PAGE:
The Great Naropa Poetry Wars, by Tom Clark

The impulse to believe the absurd when presented with the unknowable is called religion. Whether this is wise or unwise is the domain of doctrine. Once you understand someone's doctrine, you understand their rationale for believing the absurd. At that point, it may no longer seem absurd. You can get to both sides of this conondrum from here.

Re: The Great Naropa Poetry Wars, by Tom Clark

Postby admin » Wed Aug 07, 2019 11:38 pm

More Naropa Flack: Letter from Jim Hartz to the Berkeley Barb, May 10, 1979

Dear Barb:

As to the "Woods" article -- originally, both Naropa and Vajradhatu staff endorsed Sanders investigation of the Seminary incident because they felt assured. (After all, they're on the side of infallible truth: the man never makes mistakes.) The "investigation" was put on ice -- minus some of the suggested topics for investigation.

The idea being -- if Trungpa gets in hot water, it'll put Allen and the Kerouac Poetry trip in hot water vicariously -- so, it was on ice not to protect Trungpa, but Allen and the Naropa Poetry trip.

Then, due to a number of factors (some revelations about Trungpa on his retreat) they changed their mind and decided to publish the thing -- still leaving out some certain topics recommended for investigation -- and, of course, filled with all the animosity and righteousness of hardcore Trungpa students -- some investigation!

I think Allen's quote in the Barb is incredible -- about Dana. And Trungpa never said that -- it's Allen's twisted interpretation of what Trungpa was getting at. His psychological fingerprints are all over it and have more to do with his attitude about Dana and Merwin than Trungpa's attitude -- after all, Trungpa has hoped Merwin would share the helm of the Naropa Poetry trip -- but Merwin didn't want to. And, of course, Trungpa would've fucked Dana given the chance. Among the courtesan circuit it's a truism never to turn down the master, any of his whims, sexual or otherwise.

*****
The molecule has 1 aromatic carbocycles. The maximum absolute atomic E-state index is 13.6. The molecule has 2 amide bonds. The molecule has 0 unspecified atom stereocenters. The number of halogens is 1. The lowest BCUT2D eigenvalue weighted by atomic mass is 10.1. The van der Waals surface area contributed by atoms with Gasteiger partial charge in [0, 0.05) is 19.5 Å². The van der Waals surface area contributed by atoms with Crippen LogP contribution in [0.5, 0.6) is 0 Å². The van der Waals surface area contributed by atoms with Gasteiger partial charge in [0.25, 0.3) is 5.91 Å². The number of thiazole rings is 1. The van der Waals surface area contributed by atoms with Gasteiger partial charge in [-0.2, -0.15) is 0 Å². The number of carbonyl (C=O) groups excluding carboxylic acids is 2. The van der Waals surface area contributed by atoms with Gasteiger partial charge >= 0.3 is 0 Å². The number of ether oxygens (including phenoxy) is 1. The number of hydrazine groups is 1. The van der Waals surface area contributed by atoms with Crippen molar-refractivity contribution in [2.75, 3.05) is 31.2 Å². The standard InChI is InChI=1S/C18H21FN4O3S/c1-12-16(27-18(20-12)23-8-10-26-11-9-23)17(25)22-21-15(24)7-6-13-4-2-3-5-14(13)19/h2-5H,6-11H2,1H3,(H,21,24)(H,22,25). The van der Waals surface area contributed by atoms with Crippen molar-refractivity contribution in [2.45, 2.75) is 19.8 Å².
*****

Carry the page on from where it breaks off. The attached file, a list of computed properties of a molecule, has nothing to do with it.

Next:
Allen's become a sort of lapdog and apologist for a Tibetan monarchist who loathes anything that smacks of democracy
-- no wonder they push Thomas Hobbes in the "Vajra Politics" courses at the seminaries -- particularly Hobbes Leviathan. Frankly, as Trungpa gleefully did a couple of years ago at Naropa, proclaiming the "death of Hippiedom" (Trungpa encouraged his students to vote for Nixon vs. McGovern, Ford vs. Carter -- and if invited, would've had one of his Guards burn the tires of his Mercedes to get to dinner at Nixon's White House, but he wouldn't have been caught dead at an anti-Viet war poetry reading).

I think the Beat trip is dead. For the cover of the investigation, as far as I'm concerned, they ought to have a picture of Allen, in his Uncle Sam hat, wrapped in the Shambhala flag, pissing on Walt Whitman's grave -- and Neruda's, too!!! At least, Allen as a "Beat" is dead.
Ironic twist, to say the least.

I also think it's much to Merwin's credit the way he's dealt with this incredible desire to grind him up -- and Dana, too: a person has to be working overtime to generate such nastiness and resentment to Naropa -- what a crock: he knows they wouldn't set foot in there for a trillion dollars -- pure media hype appeal, that one -- evidently displaying his newfound "meekness and emptiness" now that he's in such hot water. And sending out these letters to Dana and Bill, to Callahan, to me, asking us to go easy on the poor little thing -- pathetic. Anyway, whatever Merwin has to say, and I'm proud to provide the space for him to say it, will be in his poems, be in his reading.

With best wishes -- sorry I got so carried away -- the Woods article was good, and don't be intimated or cajoled into submission.

Jim Hartz
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Re: The Great Naropa Poetry Wars, by Tom Clark

Postby admin » Wed Aug 07, 2019 11:56 pm

I Regained My Brain: Interview with Floy van den Berg by Sam Maddox, May, 1979